"I think they're pretty dumpy on the inside, but they look good from out here," he said.
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Ramona's picture

I Called Elmore Leonard “Dutch” Once

I woke up to the sad news that Elmore Leonard, our most famous Detroit-based writer, has died.  He was 87 years old but I thought that guy would go on forever.  There was never anything old about him and I doubt I’m the only one who felt that way, but I admit I haven’t seen him in person for almost 20 years. [Read more]

Michael Maiello's picture

A TellIng Argument on Social Security

Somehow this weekend I wound up in a Twitter tif with Ed Lorenzen, a senior adviser for the Committee for a Responsible Federal Budget and, I gather, a Simpson/Bowles supporter.  In many ways, we had an unremarkable back and forth.  I'm sure he kicked my butt, he's more practiced at this debate than I am.  But, there was an interesting interaction.

I pointed out that the Social Security Administration actuaries have notoriously used too low an estimate of GDP growth in their projections, making the problem of Social Security solvency seem worse than it is.  This is not a knock on the actuaries.  They should be conservative.  But, it is true.  He replied: [Read more]

Ramona's picture

George Will ruminating on Detroit: About like Howdy Doody ruminating on the Moon

 

So George Will, highly renowned municipal analyst and wicked good judge of character, has once again set his sights on Detroit. Somehow--don't ask me how--I knew this would happen.  I knew it would happen because the decline of Detroit, our allegedly foremost black and poor city, is in the spotlight, and it's beyond George Will's ability to say no to such delicious news.
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Michael Maiello's picture

The NSA Read Your Emails and All You Got Was This Lousy Fake Terrorism Prosecution

Yesterday, The Washington Post gave us the tale of Basaaly Moalin, a 36-year-old San Diego cab driver from Somalia, who still has close family in his home country, who was recently convicted of sending $8,500 to a military group there that the United States designates as a terrorist organization.  He was caught, in part, through the National Security Agency's database of phone call details. [Read more]

Michael Maiello's picture

So, Take Your Party To Your Own House

On one hand, I am amused that the Republican National Committee, under the direction of Subcommander Reince Preibus, is angry that NBC might produce a movie biopic about Hillary Clinton.  Corporations are people, Reince.  Your side saw to it that these corpersonations were endowed with the rights of free political speech.  Heck, Citizens United was about the right of a corporation to fund an anti-Hillary movie.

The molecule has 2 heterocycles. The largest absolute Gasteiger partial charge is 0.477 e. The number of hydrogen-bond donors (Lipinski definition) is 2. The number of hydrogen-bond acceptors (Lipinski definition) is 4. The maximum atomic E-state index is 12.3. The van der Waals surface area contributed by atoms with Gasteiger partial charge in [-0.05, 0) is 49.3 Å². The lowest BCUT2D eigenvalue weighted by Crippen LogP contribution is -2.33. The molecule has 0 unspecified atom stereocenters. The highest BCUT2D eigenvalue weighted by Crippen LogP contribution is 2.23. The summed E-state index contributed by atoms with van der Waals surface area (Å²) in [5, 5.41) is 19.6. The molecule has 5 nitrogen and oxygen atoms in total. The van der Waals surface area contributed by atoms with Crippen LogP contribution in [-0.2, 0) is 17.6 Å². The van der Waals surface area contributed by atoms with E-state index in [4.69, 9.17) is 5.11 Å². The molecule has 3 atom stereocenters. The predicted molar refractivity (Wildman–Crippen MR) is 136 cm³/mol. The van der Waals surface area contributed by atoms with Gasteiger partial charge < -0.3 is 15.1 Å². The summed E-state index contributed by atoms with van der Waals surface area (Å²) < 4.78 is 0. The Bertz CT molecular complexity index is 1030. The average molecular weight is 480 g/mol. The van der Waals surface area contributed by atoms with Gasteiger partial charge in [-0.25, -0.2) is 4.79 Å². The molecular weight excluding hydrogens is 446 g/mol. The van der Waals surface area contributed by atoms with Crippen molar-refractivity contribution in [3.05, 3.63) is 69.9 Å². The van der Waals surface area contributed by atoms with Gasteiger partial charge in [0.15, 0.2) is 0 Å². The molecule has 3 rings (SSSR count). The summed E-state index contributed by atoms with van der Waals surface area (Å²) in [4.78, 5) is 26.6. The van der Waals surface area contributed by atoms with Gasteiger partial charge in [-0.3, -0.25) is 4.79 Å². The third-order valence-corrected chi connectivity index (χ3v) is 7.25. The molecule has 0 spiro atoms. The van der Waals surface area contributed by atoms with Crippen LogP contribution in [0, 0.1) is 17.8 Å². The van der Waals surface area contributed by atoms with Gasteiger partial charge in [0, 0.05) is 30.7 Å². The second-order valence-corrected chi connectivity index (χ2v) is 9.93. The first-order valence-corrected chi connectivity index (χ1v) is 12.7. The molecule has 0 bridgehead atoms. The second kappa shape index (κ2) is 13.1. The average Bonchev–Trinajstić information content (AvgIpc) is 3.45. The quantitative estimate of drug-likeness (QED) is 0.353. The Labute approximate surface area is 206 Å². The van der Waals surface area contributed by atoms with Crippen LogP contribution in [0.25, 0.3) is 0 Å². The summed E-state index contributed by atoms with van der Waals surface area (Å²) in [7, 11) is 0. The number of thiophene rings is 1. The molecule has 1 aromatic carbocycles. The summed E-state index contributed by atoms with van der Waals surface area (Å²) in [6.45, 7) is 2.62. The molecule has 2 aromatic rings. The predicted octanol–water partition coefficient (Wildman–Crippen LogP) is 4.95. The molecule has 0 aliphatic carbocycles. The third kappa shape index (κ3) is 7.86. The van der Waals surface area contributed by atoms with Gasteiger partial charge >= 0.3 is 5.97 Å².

But, of course, the RNC has free speech rights, too.  If NBC or CNN is behind a pro-Hillary movie that the RNC doesn't like, then the RNC should feel free to restrict NBC and CNN access to its primary election process. [Read more]

Doctor Cleveland's picture

A Tale of Two Newspapers

Everyone's talking about Jeff Bezos buying The Washington Post. But it's also been a dramatic week for two newspapers close to my heart in different ways: The Boston Globe and The Cleveland Plain Dealer. Two days ago, The Globe, like the WaPo, was sold to an individual billionaire with a high profile. Today the Plain Dealer, which has not been sold, stopped delivering the newspaper. It will still be printed every morning, but it will only be delivered three days a week. Nearly one third of its reporters were laid off on Wednesday. It's not the first round of buyouts or layoffs at the PD, and it's not the second either. [Read more]

Michael Maiello's picture

Jerks For Cads (Rattner Prefers Summers)

Last week I had a little stint guest blogging for Esquire while the unstoppable Charles Pierce took a vacation.  On of my topics was the Larry Summers for Fed Chair debate and my take was that even if you really, really like Larry Summers there's nothing about him that makes him so singular a talent that he and only he should run the Fed. Summers faces opposition from Wall Street, Congressional Democrats and prominent women, among others.  In the face of that, and given the presence of Federal Reserve Vice Chairman Janet Yellen as a perfectly qualified candidate, why all the emotional and mental energy spent on Summers? [Read more]

Michael Wolraich's picture

Russia Offers Asylum to Russian Dissidents

On Thursday, Russian officials announced that Russia had offered asylum to dissidents suffering persecution from the Russian government.

The group includes Alexei Navalny, an anti-corruption blogger sentenced to five years in a corrective labor colony; Mikhail Khodorkovsky, a former Russian oligarch imprisoned since 2005; members of punk rock protest band Pussy Riot, imprisoned since 2012; Russia's gay population; and the Chechen Republic. Russia also offered posthumous asylum to Alexander Litvinenko, a former KGB agent assassinated by Russian agents after receiving asylum in Britain. [Read more]

Doctor Cleveland's picture

Tribal Knowledge

Fox News's hostile interview with Reza Aslan has lit up the internet. (See Michael Maiello and Historiann for two of the smarter takes.) Obviously, interviewer Lauren Green's insistence that something must be very wrong for a Muslim to write a book about Jesus, and that such a book must be wrong, is a problem. But Green (and her producers) are simply peddling a toxic version of an idea that lots of us entertain in various forms. [Read more]

Ramona's picture

Huma Abedin is not Anthony Weiner

 

There is a part of the American feminist movement that drives me nuts.  It's the part where all women who call themselves feminists have to be smart and sassy and so damned tough any public sign of vulnerability or weakness, particularly where men are involved, is reason enough to drum them out of the corps.